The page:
The US Supreme Court issued an opinion on South Dakota v. Wayfair, Inc. a case brought by South Dakota to force the collection of sales tax from remote sellers (online sellers).
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We asked Scott Peterson, Avalara’s VP of US Tax Policy, for his view on the court’s ruling. Avalara has a unique insight into this issue as they provide sales tax automation software for online retailers subject to various tax jurisdictions.
“First of all, you have to define what you mean by “small business.” The majority of very small businesses will not be impacted at all by this ruling because it establishes a threshold of $100,000 in sales or 200 transactions in South Dakota.
Small businesses that are selling independently or through marketplaces – such as Amazon FBA, eBay, Etsy, and more – may have to go from filing sales tax in the states where they’re currently located to potentially having to file taxes in many states – where they have nexus issues based on their threshold of sales.
It’s challenging to suddenly have to understand the tax requirements and threshold logic across the entire country.
While the ruling won’t go into immediate effect – the ruling has been passed back to the South Dakota State Supreme Court – small businesses should understand the possible future implications.
In the era of eCommerce, the Supreme Court stated that physical presence is no longer a suitable test so small businesses may need to consider where they sell, not where they are, for tax compliance requirements.”
His summation brings up a good point on the thresholds the court accepted and maybe one states now regret has happened.
The court was unanimous in stating that previous opinions on interstate collection were flawed as the court, not legislation, created an artificial barrier for when a retailer was required to collect sales tax from an out-of-state customer.
Previously, retailers were only required to collect sales tax from remote buyers when that buyer was located in a state in which the retailer had a physical presence such as a store, office, warehouse, or sales force.
But in this opinion, the court agreed with the state of South Dakota that the physical presence standard is not relevant in today’s connected commerce world and that nexus (the requirement to collect sales tax), should be based on another method.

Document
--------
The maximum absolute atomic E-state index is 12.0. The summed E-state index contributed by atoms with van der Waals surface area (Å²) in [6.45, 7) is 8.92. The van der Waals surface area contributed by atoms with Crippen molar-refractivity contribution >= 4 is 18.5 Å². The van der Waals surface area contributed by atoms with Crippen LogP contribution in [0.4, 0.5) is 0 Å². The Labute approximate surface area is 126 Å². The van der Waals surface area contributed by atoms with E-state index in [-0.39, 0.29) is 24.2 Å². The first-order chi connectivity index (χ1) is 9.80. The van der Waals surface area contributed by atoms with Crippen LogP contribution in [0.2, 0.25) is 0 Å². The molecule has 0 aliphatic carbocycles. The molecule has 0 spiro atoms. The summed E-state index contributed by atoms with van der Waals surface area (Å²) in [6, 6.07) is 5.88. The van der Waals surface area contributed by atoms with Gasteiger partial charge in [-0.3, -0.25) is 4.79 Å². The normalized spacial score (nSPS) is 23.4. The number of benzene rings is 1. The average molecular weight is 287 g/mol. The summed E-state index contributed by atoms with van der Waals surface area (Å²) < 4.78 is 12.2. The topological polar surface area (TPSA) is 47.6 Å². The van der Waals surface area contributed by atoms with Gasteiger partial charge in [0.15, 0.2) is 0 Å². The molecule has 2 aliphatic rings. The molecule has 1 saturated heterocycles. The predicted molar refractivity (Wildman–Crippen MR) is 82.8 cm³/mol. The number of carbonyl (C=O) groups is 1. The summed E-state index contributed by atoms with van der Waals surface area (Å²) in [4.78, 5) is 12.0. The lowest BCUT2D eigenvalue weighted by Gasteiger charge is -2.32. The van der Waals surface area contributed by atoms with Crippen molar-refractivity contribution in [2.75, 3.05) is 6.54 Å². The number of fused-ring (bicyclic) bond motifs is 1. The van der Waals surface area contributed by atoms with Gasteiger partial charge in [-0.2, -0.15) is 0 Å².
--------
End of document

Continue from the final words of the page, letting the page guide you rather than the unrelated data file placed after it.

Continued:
Since it is the legislature (Congress) that actually has to make laws in the US, South Dakota (and indirectly all other states) asked the high court to overturn previous opinions on this issue (Quill and National Bellas Hess) and give the states the rights to set new standards for nexus.
Beware of What You Ask For
In simple terms, the case was about state rights and the state’s rights and abilities to control when to enforce sales tax laws on entities located outside of their state.
It’s been obvious the states wanted the court to eliminate the physical location standard as they considered it limiting and just give them full power to determine other methods to enforce tax collection.
Knowing the court cannot legislate, but also understanding the court was going to be sympathetic to issues in the constitution’s Commerce Clause, the states supported the argument by South Dakota that setting a minimum standard before sales tax collection from remote sellers is required, would not create an undue burden on small businesses.
They went so far as to argue that it is even burdensome for states to create laws with very low minimum standards. From the “Friends of The Court” brief by the Multistate Tax Commission:
“…states will, themselves, incur costs to register, track, process returns, and provide notices to small sellers, that, like the fixed costs of compliance, make imposing tax collection obligations on small sellers inefficient from the states’ standpoint.”
So, the states said something to the effect, trust us, we won’t do anything to harm ourselves, but we need the power to set our own standards based on an alternative method that will work better to capture lost sales tax revenue.
However, during the oral arguments before the court, South Dakota acknowledged that if the court overturned the physical presence requirement, a new minimum standard could be based on a requirement as low as one sale.
And apparently, that must have scared the court.
9-0 On Flaw of Previous Decision
In both the majority and the minority opinion, all justices agreed that the previously set threshold by the court was arbitrary and had to be fixed.
But they disagreed on the method and timing, mostly around how to “nudge” Congress to act, which to date, Congress had failed to do so.
So it seems to fix the big problem of undoing the previous “wrong” decisions, the court narrowed the focus of this problem by concentrating on the specifics in this case. Meaning does South Dakota’s law represents an undue burden on small businesses.
Under the Commerce Clause, and without legislation from Congress, states cannot enact laws that negate or reduce the ability of merchants to conduct commerce across state lines.